This article was published in the daily newspaper New York Times, March 27, 1966.
Also check other files on the Michigan 1966 swamp gas story.
SAUCER SIGHTINGS VEX CAPITOL HILL
Investigating Flying Objects Might Cause Public Alarm
By Evert Clark - Special to The New York Times
Washington, March 26 - Across the swamps of southern Michigan earlier this week "flying saucers" flew. An Air Force investigator shot most of them down with a simple explanation-swamp gas.
But policemen, a civil defense director, a house mother and hundreds of college students had seen the mysterious lights and it is safe to say that not all of them accepted the investigation's conclusion.
The opening of this year's saucer season - the 20th year for "unidentified flying objects" - has presented official Washington with a problem.
Gerald R. Ford, House Republican leader, injected a new element by calling for a "full blown" Congressional investigation. Such inquiries have been proposed many times before, but never by one of Mr. Ford's stature in Government.
Mr. Ford had just returned from Michigan. No saucers were sighted in his district and he had no calls from constituents about them. However, he said:
"I can assure you there is considerable interest and I suspect public concern."
Reluctant to Investigate
Congress has been and still is reluctant to investigate. To do so is to encourage the idea that their is more to the unidentified flying objects than mistaken sightings of natural or manmade objects.
To refuse to investigate however, opens Congress to the charge, often made by fervent believers, that the Government knows what the saucers are but is "covering up."
Mr. Ford suggested that the House Armed Services or the Science and Astronautics Committee hold the investigation.
A spokesman for the Science Committee said the number of "reliable witnesses" who had reported seeing saucers was small compared to all the people who thought they had seen them.
"You can't just select airline pilots and other trained observers to testify," he said.
"You have to take anybody who says he's seen one, and you know what that means. Since we handle space, we already get enough people in here who want to tell us how you can fly to the moon on a washboard or something."
A spokesman for the Armed Services Committee said he had once facetiously suggested that the House Committee on un-American Activities investigate saucers because "it is un-American to have unidentified objects flying over this country."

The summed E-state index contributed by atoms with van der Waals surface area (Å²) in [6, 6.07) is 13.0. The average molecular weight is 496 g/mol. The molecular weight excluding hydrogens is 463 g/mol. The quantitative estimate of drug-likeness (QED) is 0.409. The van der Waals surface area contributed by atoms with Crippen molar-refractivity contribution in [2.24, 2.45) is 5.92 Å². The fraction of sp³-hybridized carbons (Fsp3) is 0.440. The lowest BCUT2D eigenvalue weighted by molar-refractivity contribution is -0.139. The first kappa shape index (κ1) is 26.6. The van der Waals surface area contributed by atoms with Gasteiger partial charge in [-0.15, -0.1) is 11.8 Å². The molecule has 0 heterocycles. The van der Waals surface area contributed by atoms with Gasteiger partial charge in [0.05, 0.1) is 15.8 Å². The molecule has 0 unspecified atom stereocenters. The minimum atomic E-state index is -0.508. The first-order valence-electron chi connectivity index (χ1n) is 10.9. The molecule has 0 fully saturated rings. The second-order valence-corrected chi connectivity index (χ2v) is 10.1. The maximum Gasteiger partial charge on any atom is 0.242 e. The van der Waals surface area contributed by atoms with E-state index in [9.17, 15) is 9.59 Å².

No Laughing Matter
The committee, however, does not laugh at those who believe they have seen saucers, he said:
"That might be like laughing at the guy who thought of the submarine for the first time."
Nevertheless, there is some fear in both committees that a "full-blown" investigation might frighten much of the public, no matter what findings resulted, by seeming to indicated concern in Congress.
The Air Force charged with the defense of the nation's skies investigates every sighting reported to it. Through the end of last year, it had studied 10,147 such reports.
Last year, 886 sightings were reported - topped only by 1,501 in 1952 and 1,006 in 1957.
Of the 10,147 sightings, 646 remain in the Air force's "unidentified" category. Most "I.F.O.'s" - identified flying objects - were explained as meteors, stars and planets, or planes, balloons and satellites. But many were thrown into a category called "other".
"Other," in the case of this year's sightings, included tracer bullets, debris in the wind, "poor photo process" and "man on ground," according to the Air Force.
'Some Kind of Vehicle'
No space ships, no little men. Yet this week's reports included that of William Van Horn, a Hillsdale County civil defense director, who said the wavering orange, red and white lights he saw through binoculars definitely came from "some kind of vehicle."
John King, a 22 year-old Bangor, Me., man said he shot four times at a 60-foot-long glowing object and hit it. It then zoomed skyward, he said.
"I could hear the elderberry bushes scraping as the thing came toward me," Mr. King said.
A postman in Colorado, a newsman in Wisconsin and an Air Force electronics instructor in Oklahoma all reported seeing mysterious objects last week. The electronics man said a "fish-shaped" craft manned by an "ordinary human" blocked his car near the Texas border. In Texas, the police said hundreds of people reported seeing a starlike object that purred and changed colors.
Noting that "it must be a real dull day, newswise" for his suggestion to get so much attention, Representative Ford said he believed a thorough inquiry would "allay any apprehensions or fears."
"If it is marsh gas, the whole thing could be cleaned up and eliminated as a matter of concern very rapidly," he said.
Meanwhile the Air Force says it still welcomes any evidence "of the existence and intraspace mobility of extraterrestrial life," particularly if it is "operating within the earth's near-space envelope."